Apple Records was founded by the four members of the world’s greatest music band, The Beatles. They took offence to Jobs and Wozniak naming their company Apple Computers and filed a lawsuit in 1978.
However, the dispute was soon settled with the condition that the computer manufacturer would stay out of the music business. This meant that Apple couldn’t even provide sound on their computers.
Imagine that! “Imagine all the people living” with dumb computers!
The arrangement didn’t last long and Apple Records sued again when Apple included a sound chip on their computers. And then once again in 2003 when the Tunes Music Store and the iPod were launched. This time the court ruled in favour of Apple Computers.
Apple Inc. was now in the music business in a big way. The iTunes Store had made it the biggest music vendor in the world and the iPod became the largest selling music player of all time. Even so, the iTunes Store didn’t carry any songs of The Beatles, the most successful music group in history.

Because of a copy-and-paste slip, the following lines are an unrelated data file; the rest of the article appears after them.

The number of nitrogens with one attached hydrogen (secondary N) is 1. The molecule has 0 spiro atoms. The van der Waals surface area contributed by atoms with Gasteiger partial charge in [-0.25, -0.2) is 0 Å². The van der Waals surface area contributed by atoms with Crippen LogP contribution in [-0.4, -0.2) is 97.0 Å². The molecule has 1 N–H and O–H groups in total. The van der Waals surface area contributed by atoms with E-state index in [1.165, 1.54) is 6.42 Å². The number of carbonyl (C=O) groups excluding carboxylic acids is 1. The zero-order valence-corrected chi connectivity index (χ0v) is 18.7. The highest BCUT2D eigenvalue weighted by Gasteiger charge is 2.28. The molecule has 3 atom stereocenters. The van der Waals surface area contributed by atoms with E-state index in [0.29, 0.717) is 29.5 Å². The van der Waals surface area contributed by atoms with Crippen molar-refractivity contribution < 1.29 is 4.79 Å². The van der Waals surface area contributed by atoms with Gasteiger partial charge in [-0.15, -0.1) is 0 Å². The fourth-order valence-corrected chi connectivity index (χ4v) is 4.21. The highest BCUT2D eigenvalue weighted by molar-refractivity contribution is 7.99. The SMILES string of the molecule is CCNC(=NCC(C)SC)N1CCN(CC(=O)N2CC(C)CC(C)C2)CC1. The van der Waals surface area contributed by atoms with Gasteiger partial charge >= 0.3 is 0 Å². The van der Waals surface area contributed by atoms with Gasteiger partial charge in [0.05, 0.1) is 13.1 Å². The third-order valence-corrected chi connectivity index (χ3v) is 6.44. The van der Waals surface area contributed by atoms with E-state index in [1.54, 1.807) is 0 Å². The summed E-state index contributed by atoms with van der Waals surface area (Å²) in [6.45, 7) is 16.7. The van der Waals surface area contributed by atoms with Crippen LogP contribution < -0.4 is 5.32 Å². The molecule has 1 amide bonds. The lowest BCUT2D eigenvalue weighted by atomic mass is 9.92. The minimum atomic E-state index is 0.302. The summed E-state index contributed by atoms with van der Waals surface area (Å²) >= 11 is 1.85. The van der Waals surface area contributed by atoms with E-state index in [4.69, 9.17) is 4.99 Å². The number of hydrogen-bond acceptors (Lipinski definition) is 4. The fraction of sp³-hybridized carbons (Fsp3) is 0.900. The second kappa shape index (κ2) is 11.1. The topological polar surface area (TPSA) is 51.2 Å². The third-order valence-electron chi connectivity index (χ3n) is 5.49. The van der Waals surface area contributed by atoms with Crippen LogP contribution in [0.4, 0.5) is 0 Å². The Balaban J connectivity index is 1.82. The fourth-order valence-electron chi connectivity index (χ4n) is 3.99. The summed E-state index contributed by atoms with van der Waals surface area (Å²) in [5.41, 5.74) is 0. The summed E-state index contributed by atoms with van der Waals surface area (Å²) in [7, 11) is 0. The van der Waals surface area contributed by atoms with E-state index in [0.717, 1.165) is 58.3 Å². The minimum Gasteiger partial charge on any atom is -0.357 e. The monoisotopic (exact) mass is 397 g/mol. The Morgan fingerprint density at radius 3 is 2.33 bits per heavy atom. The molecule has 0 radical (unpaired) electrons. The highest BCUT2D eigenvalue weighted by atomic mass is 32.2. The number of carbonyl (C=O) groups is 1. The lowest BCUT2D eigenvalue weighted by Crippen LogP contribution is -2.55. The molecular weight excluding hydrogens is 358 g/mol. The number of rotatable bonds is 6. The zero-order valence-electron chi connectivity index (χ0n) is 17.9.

A major settlement was reached in 2007 under which Apple Inc. bought all the trademarks related to “Apple”. They agreed to license some of these back to the record company. On 16th of November 2010, Apple released the entire Beatles catalog on their online music store.
Another interesting fact is that the Apple alert sound was named Sosumi as a result of the lawsuit between the two companies.
John Wainwright was Amazon's very first customer. He bought Douglas Hofstadter's "Fluid Concepts And Creative Analogies: Computer Models Of The Fundamental Mechanisms Of Thought" for $27.95. John has retained the book along with the packing slip (from April 1995) and hopes Jeff Bezos would buy it one day for loads of money! [more...]